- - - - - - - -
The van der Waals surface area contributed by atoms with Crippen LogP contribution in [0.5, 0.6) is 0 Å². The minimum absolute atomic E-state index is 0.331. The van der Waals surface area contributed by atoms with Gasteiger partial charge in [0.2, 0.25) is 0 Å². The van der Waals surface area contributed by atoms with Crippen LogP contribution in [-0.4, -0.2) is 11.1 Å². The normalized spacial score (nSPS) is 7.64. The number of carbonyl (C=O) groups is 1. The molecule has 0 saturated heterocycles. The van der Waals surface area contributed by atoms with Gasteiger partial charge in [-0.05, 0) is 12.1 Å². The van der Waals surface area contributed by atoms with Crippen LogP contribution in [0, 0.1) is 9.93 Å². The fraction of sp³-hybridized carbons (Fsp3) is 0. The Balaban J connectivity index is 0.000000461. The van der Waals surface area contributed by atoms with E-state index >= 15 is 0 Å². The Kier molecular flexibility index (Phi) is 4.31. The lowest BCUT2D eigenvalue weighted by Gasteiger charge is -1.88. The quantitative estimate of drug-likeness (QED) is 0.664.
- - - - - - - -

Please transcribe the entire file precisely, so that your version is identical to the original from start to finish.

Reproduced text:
The van der Waals surface area contributed by atoms with Crippen LogP contribution in [0.5, 0.6) is 0 Å². The minimum absolute atomic E-state index is 0.331. The van der Waals surface area contributed by atoms with Gasteiger partial charge in [0.2, 0.25) is 0 Å². The van der Waals surface area contributed by atoms with Crippen LogP contribution in [-0.4, -0.2) is 11.1 Å². The normalized spacial score (nSPS) is 7.64. The number of carbonyl (C=O) groups is 1. The molecule has 0 saturated heterocycles. The van der Waals surface area contributed by atoms with Gasteiger partial charge in [-0.05, 0) is 12.1 Å². The van der Waals surface area contributed by atoms with Crippen LogP contribution in [0, 0.1) is 9.93 Å². The fraction of sp³-hybridized carbons (Fsp3) is 0. The Balaban J connectivity index is 0.000000461. The van der Waals surface area contributed by atoms with E-state index >= 15 is 0 Å². The Kier molecular flexibility index (Phi) is 4.31. The lowest BCUT2D eigenvalue weighted by Gasteiger charge is -1.88. The quantitative estimate of drug-likeness (QED) is 0.664.